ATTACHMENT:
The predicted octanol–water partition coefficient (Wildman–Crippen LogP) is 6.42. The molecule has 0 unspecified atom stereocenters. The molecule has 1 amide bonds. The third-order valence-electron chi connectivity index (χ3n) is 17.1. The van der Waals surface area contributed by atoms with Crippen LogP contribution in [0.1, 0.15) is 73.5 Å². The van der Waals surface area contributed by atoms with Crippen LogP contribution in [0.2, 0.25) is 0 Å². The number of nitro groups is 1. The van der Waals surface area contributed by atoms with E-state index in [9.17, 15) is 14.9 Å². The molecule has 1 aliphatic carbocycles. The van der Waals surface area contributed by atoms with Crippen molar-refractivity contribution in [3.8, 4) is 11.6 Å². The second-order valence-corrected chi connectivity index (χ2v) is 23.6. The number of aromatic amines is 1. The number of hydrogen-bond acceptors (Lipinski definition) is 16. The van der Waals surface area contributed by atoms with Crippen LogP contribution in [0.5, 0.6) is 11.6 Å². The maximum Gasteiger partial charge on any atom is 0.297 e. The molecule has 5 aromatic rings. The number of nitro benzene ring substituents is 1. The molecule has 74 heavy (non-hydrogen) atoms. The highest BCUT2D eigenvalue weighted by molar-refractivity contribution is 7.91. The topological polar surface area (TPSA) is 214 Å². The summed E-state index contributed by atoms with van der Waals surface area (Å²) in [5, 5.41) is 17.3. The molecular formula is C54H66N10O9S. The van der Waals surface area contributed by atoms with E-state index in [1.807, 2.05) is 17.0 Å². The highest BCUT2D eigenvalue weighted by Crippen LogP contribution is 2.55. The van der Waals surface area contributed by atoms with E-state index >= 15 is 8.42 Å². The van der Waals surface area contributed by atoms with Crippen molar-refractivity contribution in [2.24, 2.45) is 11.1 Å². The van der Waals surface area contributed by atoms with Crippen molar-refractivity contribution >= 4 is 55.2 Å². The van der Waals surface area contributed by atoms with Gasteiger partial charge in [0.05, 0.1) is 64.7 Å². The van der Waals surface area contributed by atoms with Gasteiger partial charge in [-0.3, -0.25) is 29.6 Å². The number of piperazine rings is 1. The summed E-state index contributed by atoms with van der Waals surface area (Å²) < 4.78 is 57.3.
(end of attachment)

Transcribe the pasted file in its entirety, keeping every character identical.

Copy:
The predicted octanol–water partition coefficient (Wildman–Crippen LogP) is 6.42. The molecule has 0 unspecified atom stereocenters. The molecule has 1 amide bonds. The third-order valence-electron chi connectivity index (χ3n) is 17.1. The van der Waals surface area contributed by atoms with Crippen LogP contribution in [0.1, 0.15) is 73.5 Å². The van der Waals surface area contributed by atoms with Crippen LogP contribution in [0.2, 0.25) is 0 Å². The number of nitro groups is 1. The van der Waals surface area contributed by atoms with E-state index in [9.17, 15) is 14.9 Å². The molecule has 1 aliphatic carbocycles. The van der Waals surface area contributed by atoms with Crippen molar-refractivity contribution in [3.8, 4) is 11.6 Å². The second-order valence-corrected chi connectivity index (χ2v) is 23.6. The number of aromatic amines is 1. The number of hydrogen-bond acceptors (Lipinski definition) is 16. The van der Waals surface area contributed by atoms with Crippen LogP contribution in [0.5, 0.6) is 11.6 Å². The maximum Gasteiger partial charge on any atom is 0.297 e. The molecule has 5 aromatic rings. The number of nitro benzene ring substituents is 1. The molecule has 74 heavy (non-hydrogen) atoms. The highest BCUT2D eigenvalue weighted by molar-refractivity contribution is 7.91. The topological polar surface area (TPSA) is 214 Å². The summed E-state index contributed by atoms with van der Waals surface area (Å²) in [5, 5.41) is 17.3. The molecular formula is C54H66N10O9S. The van der Waals surface area contributed by atoms with E-state index in [1.807, 2.05) is 17.0 Å². The highest BCUT2D eigenvalue weighted by Crippen LogP contribution is 2.55. The van der Waals surface area contributed by atoms with E-state index >= 15 is 8.42 Å². The van der Waals surface area contributed by atoms with Crippen molar-refractivity contribution in [2.24, 2.45) is 11.1 Å². The van der Waals surface area contributed by atoms with Crippen molar-refractivity contribution >= 4 is 55.2 Å². The van der Waals surface area contributed by atoms with Gasteiger partial charge in [0.05, 0.1) is 64.7 Å². The van der Waals surface area contributed by atoms with Gasteiger partial charge in [-0.3, -0.25) is 29.6 Å². The number of piperazine rings is 1. The summed E-state index contributed by atoms with van der Waals surface area (Å²) < 4.78 is 57.3.